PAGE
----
Mozart never made it to America: getting seasick crossing the English Channel put an end to any of his seafaring fantasies. But America was frequently on Mozart's mind. In fact, his closest collaborator, librettist Lorenzo Da Ponte, actually immigrated to these shores and became the first professor of Italian at Columbia University in New York.
"If you're from a small town," Chris Fink says, "one of the things that's required of you is that you have an opinion about that town."
Fink's debut novel, Farmer's Almanac, is full of characters who criticize or defend the Wisconsin villages of Bergamot Pond and Shady Valley -- fictional communities that struggle with the very real challenge of low milk prices.
Originally published on Mon February 17, 2014 9:01 am
The violin, though centuries old, remains a popular yet remarkably unwieldy instrument. Just squeezing the contraption between your chin and shoulder, then raising your bow arm to the proper height, is enough to induce a pinched nerve. Yet every day countless numbers of people try to make the instrument sing.
The violin and viola that Wolfgang Amadeus Mozart played himself are in the United States for the first time ever. The instruments come out of storage only about once a year at the Salzburg Mozarteum in Austria. The rest of the time, they're kept under serious lockup.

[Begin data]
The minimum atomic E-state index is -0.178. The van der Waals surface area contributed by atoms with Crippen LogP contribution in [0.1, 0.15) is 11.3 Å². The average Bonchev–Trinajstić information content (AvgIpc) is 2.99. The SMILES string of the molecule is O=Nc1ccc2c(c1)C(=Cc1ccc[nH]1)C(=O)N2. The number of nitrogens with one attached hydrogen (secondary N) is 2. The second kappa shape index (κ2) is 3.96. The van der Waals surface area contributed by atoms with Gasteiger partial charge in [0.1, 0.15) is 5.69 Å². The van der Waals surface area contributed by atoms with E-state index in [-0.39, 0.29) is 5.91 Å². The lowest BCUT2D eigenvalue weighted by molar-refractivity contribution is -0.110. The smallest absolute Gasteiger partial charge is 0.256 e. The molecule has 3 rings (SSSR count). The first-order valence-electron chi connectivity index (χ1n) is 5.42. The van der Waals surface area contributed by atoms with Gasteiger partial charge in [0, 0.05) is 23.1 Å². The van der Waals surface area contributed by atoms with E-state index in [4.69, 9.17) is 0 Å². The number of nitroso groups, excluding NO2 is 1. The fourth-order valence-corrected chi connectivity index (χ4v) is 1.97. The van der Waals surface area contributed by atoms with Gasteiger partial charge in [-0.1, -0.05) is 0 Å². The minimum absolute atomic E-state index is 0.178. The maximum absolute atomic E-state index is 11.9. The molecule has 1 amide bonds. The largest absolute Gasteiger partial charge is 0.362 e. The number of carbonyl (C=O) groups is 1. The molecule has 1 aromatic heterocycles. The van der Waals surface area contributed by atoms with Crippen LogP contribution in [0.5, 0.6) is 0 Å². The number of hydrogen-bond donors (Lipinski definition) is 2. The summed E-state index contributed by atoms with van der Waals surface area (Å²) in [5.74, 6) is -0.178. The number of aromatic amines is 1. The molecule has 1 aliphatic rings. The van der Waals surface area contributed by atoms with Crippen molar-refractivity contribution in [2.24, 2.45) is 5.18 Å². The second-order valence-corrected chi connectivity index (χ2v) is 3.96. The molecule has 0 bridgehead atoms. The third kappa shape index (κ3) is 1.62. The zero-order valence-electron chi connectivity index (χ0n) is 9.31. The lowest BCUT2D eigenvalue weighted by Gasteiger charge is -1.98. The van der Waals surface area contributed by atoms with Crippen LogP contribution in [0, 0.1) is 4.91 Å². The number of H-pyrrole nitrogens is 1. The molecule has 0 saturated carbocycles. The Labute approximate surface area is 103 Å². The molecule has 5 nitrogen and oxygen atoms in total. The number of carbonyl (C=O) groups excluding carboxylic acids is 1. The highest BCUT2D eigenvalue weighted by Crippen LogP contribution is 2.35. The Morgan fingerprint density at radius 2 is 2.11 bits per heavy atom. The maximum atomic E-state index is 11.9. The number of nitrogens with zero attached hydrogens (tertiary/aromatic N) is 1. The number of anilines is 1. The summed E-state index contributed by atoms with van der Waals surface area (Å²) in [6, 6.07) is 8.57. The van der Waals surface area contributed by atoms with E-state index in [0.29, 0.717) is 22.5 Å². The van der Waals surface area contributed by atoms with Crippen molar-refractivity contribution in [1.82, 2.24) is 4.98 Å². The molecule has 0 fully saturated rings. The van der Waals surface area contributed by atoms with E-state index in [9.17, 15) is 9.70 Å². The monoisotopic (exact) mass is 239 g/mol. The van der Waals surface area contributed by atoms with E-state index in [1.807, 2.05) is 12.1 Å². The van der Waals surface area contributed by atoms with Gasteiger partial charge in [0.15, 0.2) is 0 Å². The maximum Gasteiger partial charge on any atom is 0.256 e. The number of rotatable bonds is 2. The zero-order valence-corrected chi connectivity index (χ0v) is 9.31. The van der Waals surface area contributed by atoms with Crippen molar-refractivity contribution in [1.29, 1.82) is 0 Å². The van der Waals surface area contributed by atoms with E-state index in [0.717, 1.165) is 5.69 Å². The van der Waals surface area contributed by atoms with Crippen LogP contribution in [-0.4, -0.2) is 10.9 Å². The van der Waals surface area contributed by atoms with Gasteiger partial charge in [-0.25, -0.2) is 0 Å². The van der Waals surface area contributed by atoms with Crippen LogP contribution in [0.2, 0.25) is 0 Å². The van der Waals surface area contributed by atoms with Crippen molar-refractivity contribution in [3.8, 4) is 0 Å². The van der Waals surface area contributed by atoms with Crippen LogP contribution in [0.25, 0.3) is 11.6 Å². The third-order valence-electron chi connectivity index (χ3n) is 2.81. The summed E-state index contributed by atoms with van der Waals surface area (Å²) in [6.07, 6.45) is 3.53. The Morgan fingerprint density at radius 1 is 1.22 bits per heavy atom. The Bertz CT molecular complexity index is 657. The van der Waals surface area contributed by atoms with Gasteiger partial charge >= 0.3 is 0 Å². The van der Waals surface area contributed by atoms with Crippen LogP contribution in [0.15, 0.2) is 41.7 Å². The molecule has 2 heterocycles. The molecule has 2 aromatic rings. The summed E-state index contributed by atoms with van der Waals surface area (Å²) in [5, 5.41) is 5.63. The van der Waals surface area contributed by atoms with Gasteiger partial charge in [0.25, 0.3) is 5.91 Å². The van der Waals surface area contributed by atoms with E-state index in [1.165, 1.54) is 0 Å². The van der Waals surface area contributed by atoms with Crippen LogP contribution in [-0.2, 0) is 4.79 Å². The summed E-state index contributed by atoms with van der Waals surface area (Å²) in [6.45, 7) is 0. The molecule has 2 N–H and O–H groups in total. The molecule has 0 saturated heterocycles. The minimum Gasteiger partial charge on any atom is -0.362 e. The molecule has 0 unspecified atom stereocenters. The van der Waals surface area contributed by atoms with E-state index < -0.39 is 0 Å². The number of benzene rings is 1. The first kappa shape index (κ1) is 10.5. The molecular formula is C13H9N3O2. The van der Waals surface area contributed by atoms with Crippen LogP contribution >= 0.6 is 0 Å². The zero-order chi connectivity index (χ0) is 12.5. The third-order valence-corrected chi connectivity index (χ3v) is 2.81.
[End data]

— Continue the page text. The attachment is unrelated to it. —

Originally published on Fri June 14, 2013 11:50 am
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Pablo Helguera is a New York-based artist working with sculpture, drawing, photography and performance. His new book isHelguera's Artunes. You can see more of his work at Artworld Salon and on his own site.
Composer Mark Adamo has made beautiful music out of classic books. His Little Women is among the most produced American operas today. He also wrote the words and music for his operatic adaptation of Aristophanes' Greek drama Lysistrata.
His latest work, The Gospel of Mary Magdalene, has proved more controversial. The opera, which premieres June 19 at the San Francisco Opera, tells the story of Mary, Jesus and his disciples.
Originally published on Wed June 12, 2013 10:14 am
Combining found sounds and toy instruments with electronics and orchestral instruments, the music of Puerto Rican-born composer Angélica Negrón crafts a sound that's at once futuristic and nostalgic. Her compositions draw from ambient music, found sound, visual art and the hidden potential of everyday objects, as well as the classical music tradition.